Serious_Fun

Coloring in Lines

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The letter M!ark Rosewater's oft-repeated mantra—Restrictions breed creativity.—has long since taken a life of its own. The idea is pretty straightforward: The more you confine and limit obvious possibilities, the more moving forward requires discovering the clever and efficient hidden within the boundaries. While designers and developers of games certainly appreciate this type of solution finding, it's players who benefit most.

Have you heard of a competitive format called Standard?

Using cards only from recent sets, with a regular rotation of the new expelling the old, drives one of the most common features of Friday Night Magic. Generally speaking, Standard is pretty fun for those of you who like a little competition with your Magic.

What makes it fun is a fusion of many factors, but I believe it's the restriction that matters most. When you have fewer cards to consider, exploring more of them is easier. While I can't speak to the speed at which the Magic world iterates through the cards, I can say that it's awesome to see slightly more curious options pop up.

Building up in Standard is the purview of guys like Jacob Van Lunen and Mike Flores. I guarantee they're going to have something to say about Standard Week. What I want to speak to here is taking the idea behind Standard, its powerful restriction on cards, and applying it elsewhere.

Jacob Van Lunen | Mike Flores

Standardizing things could be just what you need to jump-start your games.

A Man, a Plan, and a Ban

There's a nefarious way to look at applying restrictions to the cards you can use: banning. Kelly Digges spoke to the idea of banning cards among friends. It's a compelling primer on why it's okay to simply Murder some cards between us.

What today is about is taking that a step further. It isn't about taking a scalpel to something you already love, but an axe to transform it brutally. Taking an axe to something might sound like it can only result in bad things, but Standard is the premier example of the good that comes from it. In a digital example, Pauper is a popular format for Magic Online. Both take the axe to vast swaths of cards, and both are excitingly dynamic.

What this means for the non-competitors among us is that we should look into taking advantage of this for ourselves. Why? For an example, if you play a lot of Commander or general multiplayer (that is, the old school sixty-card build it and bring it way to play), then you might have run into the same thing I have: staleness. Whether you're piling them ninety-nine high or finding the fourth copy you need, some cards just work harder for multiplayer.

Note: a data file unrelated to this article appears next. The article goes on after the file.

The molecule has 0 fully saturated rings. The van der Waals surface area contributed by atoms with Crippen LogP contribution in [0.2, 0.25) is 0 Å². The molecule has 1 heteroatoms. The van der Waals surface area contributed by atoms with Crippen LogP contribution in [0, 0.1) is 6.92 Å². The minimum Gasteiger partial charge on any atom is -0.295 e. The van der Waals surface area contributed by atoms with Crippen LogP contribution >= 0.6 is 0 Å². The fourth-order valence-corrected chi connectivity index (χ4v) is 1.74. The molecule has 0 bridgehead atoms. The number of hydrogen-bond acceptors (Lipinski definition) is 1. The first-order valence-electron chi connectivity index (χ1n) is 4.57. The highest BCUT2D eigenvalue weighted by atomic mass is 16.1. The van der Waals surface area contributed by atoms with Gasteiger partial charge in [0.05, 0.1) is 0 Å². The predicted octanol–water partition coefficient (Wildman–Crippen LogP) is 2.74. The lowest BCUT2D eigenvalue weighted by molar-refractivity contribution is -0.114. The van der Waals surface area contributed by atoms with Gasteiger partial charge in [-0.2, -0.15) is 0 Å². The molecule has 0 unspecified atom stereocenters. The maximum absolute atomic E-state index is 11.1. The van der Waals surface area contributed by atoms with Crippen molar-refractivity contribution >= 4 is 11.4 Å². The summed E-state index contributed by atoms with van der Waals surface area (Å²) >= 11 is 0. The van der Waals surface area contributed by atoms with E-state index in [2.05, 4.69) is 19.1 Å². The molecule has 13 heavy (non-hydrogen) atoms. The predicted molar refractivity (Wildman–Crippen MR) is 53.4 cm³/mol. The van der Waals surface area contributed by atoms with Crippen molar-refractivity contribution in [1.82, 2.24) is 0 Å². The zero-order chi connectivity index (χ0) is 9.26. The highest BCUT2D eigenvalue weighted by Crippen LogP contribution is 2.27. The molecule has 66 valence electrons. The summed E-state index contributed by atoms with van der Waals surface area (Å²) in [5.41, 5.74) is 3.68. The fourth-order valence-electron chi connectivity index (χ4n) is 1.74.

Discovering those cards for the first time feels amazing. That's exactly why some of us play the game! But once the unknown unknowns become the known knowns, the luster can vanish quickly. I remember the first time I cast Primeval Titan: I actually giggled. It felt great. And then I cast it again. And again. And began reanimating it. And again. And stealing it. And again. And adding in extra combat steps. And again.


It isn't that Primeval Titan got bad or it suddenly isn't a sweet card to play, it's just that it's something that's now a part of every single game of Commander I play. It isn't only me playing it, but if you're packing green then Primeval Titan is almost assuredly within the ninety-nine you bring. It's a very awesome card, no doubt.

This situation is something that Standard is designed to avoid. Instead of banning individual cards to make things vary more (although bannings can take place if they're truly needed!), the card simply isn't printed in a new set. Eventually, some new block release will kick it out when everything changes. Yes, an amazing card has a chance to shine, but its days are numbered as well. If you don't like that card, you can count down the days until it's gone.

Between you and your friends the idea of cards going away might be entirely alien, and banning just one (good but passé) card creates hard feelings. Like ripping a band aid off in one swift move, banning en masse usually ends up less painful in the end.

Plus there are these cool benefits:

  • Everyone starts building new decks together. You get to explore not just your own things, but the cool things others find too.
  • Overlooked and forgotten cards get to have their day. Whether it's a "fixed" version of an older, more powerful card or a shiny new star that hasn't found a home, different things get to be a starter on the team.